By Teachers, For Teachers
As the holiday season slowly approaches, many teachers feel pressure and anxiety rather than joy and excitement. Let’s face it, the holidays can be a stressful time for teachers. There’s a lot of pressure to complete assignments and projects before winter break. Then there’s getting in those last-minute tests and grading them, as well as planning holiday parties all while trying to fulfill family obligations. To make sure that you enjoy this special time of year, there are a few important classroom management steps that you can take to help manage your stress before you feel the teacher burnout. Here are a few classroom management suggestions to help you make the most of the holiday season so it’ll be something that you look forward to, not dread.
One of the most popular stress-busting techniques to reduce stress today is to try mindful meditation. It’s simple: When you notice that you’re getting uneasy about something, all you have to do is pay attention to your breath. This helps you stay in the present moment as well as reduce your anxiety. Whenever a stressful thought arises, simply redirect your attention to your breath and slowly breathe in and out.
If you find that you’re getting extra stressed during the holidays, then increase your movement. A regular fitness routine will give you more energy as well as improve your mood. You can easily do this by taking your students outside for a walk, having a classroom dance party, or even incorporating some classroom yoga into your day. If your schedule doesn’t allow you to do that, then try holiday shopping with your family, which usually entails a lot of walking, or go outside and play with your kids. The more movement you implement into your day, the better you’ll be able to handle any stress that comes your way.
The holidays are a busy time, which means there’s a good chance that you’ll be asked to participate in a lot of events or school functions. This can make some teachers very uneasy and overwhelmed. Saying yes to everything that someone asks you to do when you really want to say no can leave you feeling quite resentful and unhappy. Learn to say no without any regret. Your colleagues and friends and family will understand if you can’t participate in everything that you are asked to do.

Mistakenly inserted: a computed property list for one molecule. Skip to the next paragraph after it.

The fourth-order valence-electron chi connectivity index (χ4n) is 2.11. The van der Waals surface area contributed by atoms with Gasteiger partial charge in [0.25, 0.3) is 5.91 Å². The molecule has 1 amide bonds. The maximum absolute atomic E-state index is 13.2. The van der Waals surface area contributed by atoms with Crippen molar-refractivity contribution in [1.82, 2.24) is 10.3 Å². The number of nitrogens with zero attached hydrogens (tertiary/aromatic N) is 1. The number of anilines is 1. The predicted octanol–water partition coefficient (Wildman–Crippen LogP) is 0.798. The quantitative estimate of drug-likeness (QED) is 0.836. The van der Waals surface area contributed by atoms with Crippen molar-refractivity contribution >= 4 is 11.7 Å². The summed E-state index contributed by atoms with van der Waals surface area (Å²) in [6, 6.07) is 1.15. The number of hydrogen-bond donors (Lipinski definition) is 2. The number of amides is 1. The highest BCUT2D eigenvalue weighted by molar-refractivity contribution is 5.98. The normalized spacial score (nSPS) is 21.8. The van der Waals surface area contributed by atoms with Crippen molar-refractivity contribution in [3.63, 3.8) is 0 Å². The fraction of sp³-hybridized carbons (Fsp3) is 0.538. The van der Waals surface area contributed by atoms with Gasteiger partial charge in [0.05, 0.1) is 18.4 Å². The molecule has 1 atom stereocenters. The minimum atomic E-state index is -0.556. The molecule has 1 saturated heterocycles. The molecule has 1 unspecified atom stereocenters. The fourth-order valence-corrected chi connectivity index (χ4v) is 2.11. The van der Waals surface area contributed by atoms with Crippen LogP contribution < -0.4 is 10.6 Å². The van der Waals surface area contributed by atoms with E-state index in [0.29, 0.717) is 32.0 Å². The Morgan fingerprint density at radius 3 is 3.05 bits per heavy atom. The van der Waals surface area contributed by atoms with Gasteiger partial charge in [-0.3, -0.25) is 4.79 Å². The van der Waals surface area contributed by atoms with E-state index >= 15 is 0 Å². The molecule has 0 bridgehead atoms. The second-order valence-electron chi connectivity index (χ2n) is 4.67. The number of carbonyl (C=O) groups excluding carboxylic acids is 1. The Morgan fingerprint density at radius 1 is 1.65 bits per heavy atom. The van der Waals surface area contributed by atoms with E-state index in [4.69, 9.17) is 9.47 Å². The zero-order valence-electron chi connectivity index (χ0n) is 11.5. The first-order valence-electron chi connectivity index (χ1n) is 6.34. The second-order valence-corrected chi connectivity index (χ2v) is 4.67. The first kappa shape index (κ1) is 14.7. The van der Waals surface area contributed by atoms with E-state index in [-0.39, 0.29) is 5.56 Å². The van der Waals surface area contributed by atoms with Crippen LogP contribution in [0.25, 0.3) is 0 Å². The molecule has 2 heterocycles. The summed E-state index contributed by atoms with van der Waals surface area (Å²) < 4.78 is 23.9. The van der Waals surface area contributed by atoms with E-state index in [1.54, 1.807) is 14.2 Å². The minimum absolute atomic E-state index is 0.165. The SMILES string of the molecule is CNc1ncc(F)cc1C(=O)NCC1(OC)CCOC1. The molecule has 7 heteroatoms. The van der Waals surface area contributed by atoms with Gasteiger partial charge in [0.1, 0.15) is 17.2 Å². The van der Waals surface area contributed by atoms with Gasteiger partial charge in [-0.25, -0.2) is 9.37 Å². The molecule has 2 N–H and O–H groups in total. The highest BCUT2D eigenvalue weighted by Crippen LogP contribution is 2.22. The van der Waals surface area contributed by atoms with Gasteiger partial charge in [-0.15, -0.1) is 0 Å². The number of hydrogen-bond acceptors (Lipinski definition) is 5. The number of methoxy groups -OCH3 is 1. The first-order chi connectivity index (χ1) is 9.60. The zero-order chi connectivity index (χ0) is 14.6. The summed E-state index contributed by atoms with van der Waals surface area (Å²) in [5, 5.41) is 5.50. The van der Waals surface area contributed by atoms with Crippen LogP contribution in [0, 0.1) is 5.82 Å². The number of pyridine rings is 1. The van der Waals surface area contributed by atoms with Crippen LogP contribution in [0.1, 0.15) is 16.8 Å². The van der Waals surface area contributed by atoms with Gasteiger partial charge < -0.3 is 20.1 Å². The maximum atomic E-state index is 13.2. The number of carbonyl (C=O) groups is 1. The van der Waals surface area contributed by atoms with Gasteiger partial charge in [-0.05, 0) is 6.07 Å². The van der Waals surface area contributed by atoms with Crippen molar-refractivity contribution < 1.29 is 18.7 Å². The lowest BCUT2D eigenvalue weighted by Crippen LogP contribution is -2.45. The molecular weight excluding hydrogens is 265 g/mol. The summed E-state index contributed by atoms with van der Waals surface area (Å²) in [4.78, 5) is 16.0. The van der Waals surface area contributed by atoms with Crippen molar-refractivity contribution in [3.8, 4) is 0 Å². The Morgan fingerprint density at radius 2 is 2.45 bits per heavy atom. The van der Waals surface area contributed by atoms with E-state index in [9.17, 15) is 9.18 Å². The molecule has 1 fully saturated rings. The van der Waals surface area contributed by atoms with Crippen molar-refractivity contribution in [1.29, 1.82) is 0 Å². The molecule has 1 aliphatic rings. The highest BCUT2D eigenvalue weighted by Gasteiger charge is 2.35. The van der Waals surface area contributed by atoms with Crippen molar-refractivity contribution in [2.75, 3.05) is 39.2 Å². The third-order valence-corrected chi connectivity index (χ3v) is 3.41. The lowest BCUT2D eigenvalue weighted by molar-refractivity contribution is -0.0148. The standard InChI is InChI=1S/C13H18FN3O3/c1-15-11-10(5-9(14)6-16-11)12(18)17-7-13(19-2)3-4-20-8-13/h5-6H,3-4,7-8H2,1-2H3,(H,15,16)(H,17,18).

The holiday season can leave you feeling overwhelmed, and sometimes we can take these feelings out on our family, or colleagues, or even our students. When we feel this kind of stress, it’s easy to focus on what is going wrong in our lives, rather than what is going right. The best way to combat this stress is to be grateful for what you have today. Each morning when you wake up, say three things that you are grateful for. Reflecting and being grateful for all you have can be a powerful reminder that no matter what happens in your life, you have it pretty good right now.
The holidays are about giving back, and when you do a good deed for someone other than yourself, it will make you feel good. Whether it’s for someone that you know, or someone that you don’t know, performing any act of kindness will make you happy. Try anonymously paying for someone’s coffee when you are in the drive through of your local coffee shop, or bringing some Christmas cookies into the teachers’ lounge for your colleagues. Any act of kindness will decrease your stress level and make you feel better.
Take control of the holidays, and don’t let them become something that you don’t look forward to. Instead, practice mindful breathing, take care of yourself, be grateful for what you have, do a good deed, and learn to say no. Once you recognize your holiday triggers, it’ll be easier for to combat them before they even occur.
How do you manage teacher stress during the holiday season? Do you have any classroom management tips that work well for you? Please share your thoughts and ideas in the comment section below, we would love to hear from you on this topic
Janelle Cox is an education writer who uses her experience and knowledge to provide creative and original writing in the field of education. Janelle holds Masters of Science in Education from the State University of New York College at Buffalo. She is a contributing writer to TeachHUB.com, TeachHUB Magazine, and Hey Teach. She was also the Elementary Education Expert for About.com for five years. You can follow her on Twitter @empoweringed, on Facebook at Empowering K12 Educators, or contact her at Janellecox78@yahoo.com.